Computers have become widely used that it is now impossible to imagine what home and office life would be without them. But while many brands and types of computer hardware and accessories abound the market today, many are still having a hard time pinpointing that dream computer. Given that manufacturers always update their products, then it would just be wasteful to buy something so expensive that will be obsolete the coming year. When deciding on a computer's specifications, one's basis should always be what the computer will be used for.
- Processors and Mother Boards. Processors are the computer's brain while mother boards are the nervous system. Together, they dictate and ultimately determine how the other parts will function. Always ask yourself how the computer will be used. If you are buying one to support your multimedia line of work, then it would be best to get processors and mother boards with the highest speed and memory. If you are a computer games nut, then it would be good to buy a motherboard that can accommodate several gaming hardware peripherals.
- Random Access Memory (RAM). The release of the Microsoft Vista Operating System marks the end of the 512 MB RAM minimum requirement of the olden days. To be on the safe side, it would be best to acquire at least 2 GB of RAM especially if you would be installing memory-heavy applications on your computer.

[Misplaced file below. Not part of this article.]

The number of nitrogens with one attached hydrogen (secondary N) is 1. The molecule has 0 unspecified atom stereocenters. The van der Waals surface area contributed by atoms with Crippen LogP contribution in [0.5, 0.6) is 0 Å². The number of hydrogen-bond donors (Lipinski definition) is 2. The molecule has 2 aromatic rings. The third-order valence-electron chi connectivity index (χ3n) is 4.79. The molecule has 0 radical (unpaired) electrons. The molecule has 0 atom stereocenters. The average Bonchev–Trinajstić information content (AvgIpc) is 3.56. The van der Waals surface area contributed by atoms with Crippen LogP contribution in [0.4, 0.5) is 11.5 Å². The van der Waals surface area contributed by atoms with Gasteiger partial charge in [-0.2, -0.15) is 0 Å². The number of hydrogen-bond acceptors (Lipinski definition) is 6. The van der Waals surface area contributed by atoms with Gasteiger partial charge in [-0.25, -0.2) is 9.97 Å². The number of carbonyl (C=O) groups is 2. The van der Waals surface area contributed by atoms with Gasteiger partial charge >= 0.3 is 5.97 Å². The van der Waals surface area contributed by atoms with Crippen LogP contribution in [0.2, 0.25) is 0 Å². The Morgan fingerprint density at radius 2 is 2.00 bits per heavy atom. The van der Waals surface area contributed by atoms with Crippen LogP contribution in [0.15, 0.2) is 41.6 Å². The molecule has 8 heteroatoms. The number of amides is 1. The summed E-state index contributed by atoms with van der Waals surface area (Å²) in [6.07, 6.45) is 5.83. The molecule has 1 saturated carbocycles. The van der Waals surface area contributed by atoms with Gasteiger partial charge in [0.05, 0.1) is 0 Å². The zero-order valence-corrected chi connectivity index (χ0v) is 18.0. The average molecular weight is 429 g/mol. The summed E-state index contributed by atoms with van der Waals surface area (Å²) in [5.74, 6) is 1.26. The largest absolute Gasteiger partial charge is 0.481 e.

- Hard Disk. Newly-released software applications now require a hard disk capacity of at least 120 MB.
- Operating System. In layman's terms, these are the Windows-based and Macintosh-based platforms. Many consumers prefer the Windows XP OS as there are still currently numerous software applications compatible with it. However, it may be good to anticipate the emergence of Windows Vista. Macintosh on the other hand developed a fairly stable Operating System called the OS X that is highly suitable for multimedia needs.
- Monitors. Cathode Ray Tube (CRT) monitors emit radiation that can cause impairment of vision. Additionally, it consumes more electricity. To save your eyes from getting damaged and save on your utility bill, better opt for LCD monitors.
It's always tempting to buy something with a cheaper price. But this should never be your attitude when acquiring your computer and its accessories. Almost always, cheaper means outdated when you are talking about computers. The problem kicks in when newly released software applications no longer support older versions of hardware. A good rule of thumb is to acquire a set up that would still be usable in the next 2 to 3 years without any major upgrade or replacement.